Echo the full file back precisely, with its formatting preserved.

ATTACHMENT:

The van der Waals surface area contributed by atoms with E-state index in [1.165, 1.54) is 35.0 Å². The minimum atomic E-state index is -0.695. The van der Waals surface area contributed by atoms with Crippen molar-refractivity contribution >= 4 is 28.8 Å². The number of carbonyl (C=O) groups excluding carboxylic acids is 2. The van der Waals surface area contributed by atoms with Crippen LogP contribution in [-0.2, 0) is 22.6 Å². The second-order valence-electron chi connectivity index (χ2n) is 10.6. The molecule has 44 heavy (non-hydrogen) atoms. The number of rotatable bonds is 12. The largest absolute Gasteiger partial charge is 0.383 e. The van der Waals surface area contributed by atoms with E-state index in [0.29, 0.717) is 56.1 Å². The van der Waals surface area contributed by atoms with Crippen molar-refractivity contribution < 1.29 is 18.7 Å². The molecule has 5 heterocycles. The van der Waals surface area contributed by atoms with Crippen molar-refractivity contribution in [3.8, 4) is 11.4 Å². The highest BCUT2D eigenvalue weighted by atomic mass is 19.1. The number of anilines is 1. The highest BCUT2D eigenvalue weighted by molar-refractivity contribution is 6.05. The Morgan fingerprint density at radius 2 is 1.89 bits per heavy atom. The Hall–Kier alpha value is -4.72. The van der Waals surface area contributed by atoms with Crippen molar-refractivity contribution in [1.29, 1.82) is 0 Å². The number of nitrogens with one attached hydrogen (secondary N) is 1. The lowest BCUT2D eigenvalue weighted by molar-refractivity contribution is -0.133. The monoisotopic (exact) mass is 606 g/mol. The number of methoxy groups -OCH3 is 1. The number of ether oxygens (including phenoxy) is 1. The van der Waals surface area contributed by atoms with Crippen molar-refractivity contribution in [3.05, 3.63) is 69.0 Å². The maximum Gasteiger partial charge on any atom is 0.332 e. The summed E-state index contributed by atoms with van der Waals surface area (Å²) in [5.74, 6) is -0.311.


The van der Waals surface area contributed by atoms with E-state index in [1.165, 1.54) is 35.0 Å². The minimum atomic E-state index is -0.695. The van der Waals surface area contributed by atoms with Crippen molar-refractivity contribution >= 4 is 28.8 Å². The number of carbonyl (C=O) groups excluding carboxylic acids is 2. The van der Waals surface area contributed by atoms with Crippen LogP contribution in [-0.2, 0) is 22.6 Å². The second-order valence-electron chi connectivity index (χ2n) is 10.6. The molecule has 44 heavy (non-hydrogen) atoms. The number of rotatable bonds is 12. The largest absolute Gasteiger partial charge is 0.383 e. The van der Waals surface area contributed by atoms with E-state index in [0.29, 0.717) is 56.1 Å². The van der Waals surface area contributed by atoms with Crippen molar-refractivity contribution < 1.29 is 18.7 Å². The molecule has 5 heterocycles. The van der Waals surface area contributed by atoms with Crippen molar-refractivity contribution in [3.8, 4) is 11.4 Å². The highest BCUT2D eigenvalue weighted by atomic mass is 19.1. The number of anilines is 1. The highest BCUT2D eigenvalue weighted by molar-refractivity contribution is 6.05. The Morgan fingerprint density at radius 2 is 1.89 bits per heavy atom. The Hall–Kier alpha value is -4.72. The van der Waals surface area contributed by atoms with Crippen molar-refractivity contribution in [1.29, 1.82) is 0 Å². The number of nitrogens with one attached hydrogen (secondary N) is 1. The lowest BCUT2D eigenvalue weighted by molar-refractivity contribution is -0.133. The monoisotopic (exact) mass is 606 g/mol. The number of methoxy groups -OCH3 is 1. The number of ether oxygens (including phenoxy) is 1. The van der Waals surface area contributed by atoms with Crippen molar-refractivity contribution in [3.05, 3.63) is 69.0 Å². The maximum Gasteiger partial charge on any atom is 0.332 e. The summed E-state index contributed by atoms with van der Waals surface area (Å²) in [5.74, 6) is -0.311.